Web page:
As a result, investors will look for more of what Ayala characterized as “safeguards,” such as higher interest rates, when it comes to betting on the success of revenue bonds.
General obligation bonds, however, are more often seen as safer investments because they are backed by a governmental entity’s taxing authority. That means that if a city pledges money from other funding sources to repay a debt, but those sources fall short, then the city can — and often must — leverage property taxes to repay the debt.
“(G)eneral obligation (bonds) are backed by the ‘full faith and credit’ of the issuer, which has the power to tax residents to pay bondholders,” the SEC website states.
But city leaders downplayed the potential ramifications of a general obligation bond during its discussions on Tuesday.
Indeed, though Ayala repeatedly used the phrase “the full faith and credit of the city” in describing the merits of a general obligation bond, he never once mentioned that the debt could potentially require a tax levy should bridge tolls fall short of projections.
“Right now, we’re talking about a general obligation bond that has to be approved by the voters, which means, full faith and credit of the city, but the city will use the bridge revenue to pay for the bond,” Ayala said.
“There is no tax increase assumption here whatsoever. The old program worked; this one just works better. But you have to get it approved by your voters to make this work,” Ayala said.
Instead, Ayala spoke of how the general obligation bond debt structure would allow Donna to tap into bridge revenues sooner, and how that could allow the city to repay the debt faster.
“The bottom line is you would sell a lower-interest rate bond that could save the city over $50 million over the 30-year timeframe,” Ayala said.
The general obligation bond would also allow Donna to capture whatever additional surpluses are left after the bridge tolls are used to pay for maintenance and operation expenses.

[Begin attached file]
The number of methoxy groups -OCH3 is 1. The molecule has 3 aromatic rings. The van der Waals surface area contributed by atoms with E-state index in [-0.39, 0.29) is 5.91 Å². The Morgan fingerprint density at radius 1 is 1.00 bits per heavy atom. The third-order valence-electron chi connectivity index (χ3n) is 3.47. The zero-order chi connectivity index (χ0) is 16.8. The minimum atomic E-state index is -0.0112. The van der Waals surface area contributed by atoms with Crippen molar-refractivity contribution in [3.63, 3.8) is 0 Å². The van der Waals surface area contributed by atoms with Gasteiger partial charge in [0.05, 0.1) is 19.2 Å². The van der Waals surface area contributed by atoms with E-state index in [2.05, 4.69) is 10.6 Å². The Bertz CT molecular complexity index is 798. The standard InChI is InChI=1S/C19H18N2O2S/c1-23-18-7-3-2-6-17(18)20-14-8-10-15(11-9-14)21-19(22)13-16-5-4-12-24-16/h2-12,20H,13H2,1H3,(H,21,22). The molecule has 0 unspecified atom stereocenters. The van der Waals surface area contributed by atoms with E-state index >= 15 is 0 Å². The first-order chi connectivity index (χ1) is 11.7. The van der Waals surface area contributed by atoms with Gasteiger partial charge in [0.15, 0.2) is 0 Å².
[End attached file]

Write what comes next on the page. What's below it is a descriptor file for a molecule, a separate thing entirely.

“The surplus revenues from the bridge would go from $69 million over 30 years to roughly $115 million over 30 years. And the surplus revenues would trickle down day one,” Ayala said.
However, the exact details of how the city proposes to structure the general obligation bond, should voters approve it, remain unclear, as were the details of the city’s now-defunct proposal to finance the bridge expansion via revenue bonds instead.
That’s because, since Donna reneged on the revenue bond proposal, the bond’s official statement, which would have contained the city’s financial statements, and the debt’s interest rates and repayment schedules, among other information, was never posted to EMMA, the Municipal Securities Rulemaking Board’s online repository for public security disclosures.
Nonetheless, Donna officials seemed enthusiastic about the new general obligation bond proposal, with the entire council voting in favor of calling the special bond election.
“After looking at this, I’m glad we’re able to look at other options. Is this a tax increase to the public? No, it’s not a tax increase. In the event that the city defaults for some reason, then it would be,” Councilman Lugo said.
“But based on the projections, looking at the numbers very conservatively, it’s a win-win situation.”